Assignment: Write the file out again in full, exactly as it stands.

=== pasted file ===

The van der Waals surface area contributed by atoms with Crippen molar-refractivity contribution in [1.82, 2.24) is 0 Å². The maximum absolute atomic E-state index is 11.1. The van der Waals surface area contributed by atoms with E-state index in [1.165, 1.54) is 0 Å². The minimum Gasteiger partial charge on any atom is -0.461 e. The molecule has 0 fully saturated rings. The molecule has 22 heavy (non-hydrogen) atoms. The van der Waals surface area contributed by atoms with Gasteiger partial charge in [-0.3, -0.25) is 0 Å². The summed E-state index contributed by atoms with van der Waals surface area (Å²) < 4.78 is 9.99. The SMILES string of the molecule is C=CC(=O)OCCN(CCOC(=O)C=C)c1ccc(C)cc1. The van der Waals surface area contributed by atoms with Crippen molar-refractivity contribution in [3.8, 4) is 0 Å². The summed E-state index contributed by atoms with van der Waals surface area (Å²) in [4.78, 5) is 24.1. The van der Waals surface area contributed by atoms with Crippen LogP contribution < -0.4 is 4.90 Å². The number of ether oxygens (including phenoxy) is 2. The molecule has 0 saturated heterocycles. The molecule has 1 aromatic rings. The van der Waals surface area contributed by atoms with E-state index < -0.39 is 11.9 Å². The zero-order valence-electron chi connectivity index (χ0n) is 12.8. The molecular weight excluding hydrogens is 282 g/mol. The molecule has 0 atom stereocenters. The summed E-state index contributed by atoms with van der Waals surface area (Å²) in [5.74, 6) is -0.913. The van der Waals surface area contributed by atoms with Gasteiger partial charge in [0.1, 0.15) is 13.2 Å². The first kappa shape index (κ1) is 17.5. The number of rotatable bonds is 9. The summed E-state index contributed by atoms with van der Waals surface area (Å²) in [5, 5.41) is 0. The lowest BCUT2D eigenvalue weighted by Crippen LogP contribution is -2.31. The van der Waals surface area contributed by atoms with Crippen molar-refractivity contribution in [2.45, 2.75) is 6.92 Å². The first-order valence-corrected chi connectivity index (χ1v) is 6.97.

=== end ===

The van der Waals surface area contributed by atoms with Crippen molar-refractivity contribution in [1.82, 2.24) is 0 Å². The maximum absolute atomic E-state index is 11.1. The van der Waals surface area contributed by atoms with E-state index in [1.165, 1.54) is 0 Å². The minimum Gasteiger partial charge on any atom is -0.461 e. The molecule has 0 fully saturated rings. The molecule has 22 heavy (non-hydrogen) atoms. The van der Waals surface area contributed by atoms with Gasteiger partial charge in [-0.3, -0.25) is 0 Å². The summed E-state index contributed by atoms with van der Waals surface area (Å²) < 4.78 is 9.99. The SMILES string of the molecule is C=CC(=O)OCCN(CCOC(=O)C=C)c1ccc(C)cc1. The van der Waals surface area contributed by atoms with Crippen molar-refractivity contribution in [3.8, 4) is 0 Å². The summed E-state index contributed by atoms with van der Waals surface area (Å²) in [4.78, 5) is 24.1. The van der Waals surface area contributed by atoms with Crippen LogP contribution < -0.4 is 4.90 Å². The number of ether oxygens (including phenoxy) is 2. The molecule has 0 saturated heterocycles. The molecule has 1 aromatic rings. The van der Waals surface area contributed by atoms with E-state index < -0.39 is 11.9 Å². The zero-order valence-electron chi connectivity index (χ0n) is 12.8. The molecular weight excluding hydrogens is 282 g/mol. The molecule has 0 atom stereocenters. The summed E-state index contributed by atoms with van der Waals surface area (Å²) in [5.74, 6) is -0.913. The van der Waals surface area contributed by atoms with Gasteiger partial charge in [0.1, 0.15) is 13.2 Å². The first kappa shape index (κ1) is 17.5. The number of rotatable bonds is 9. The summed E-state index contributed by atoms with van der Waals surface area (Å²) in [5, 5.41) is 0. The lowest BCUT2D eigenvalue weighted by Crippen LogP contribution is -2.31. The van der Waals surface area contributed by atoms with Crippen molar-refractivity contribution in [2.45, 2.75) is 6.92 Å². The first-order valence-corrected chi connectivity index (χ1v) is 6.97.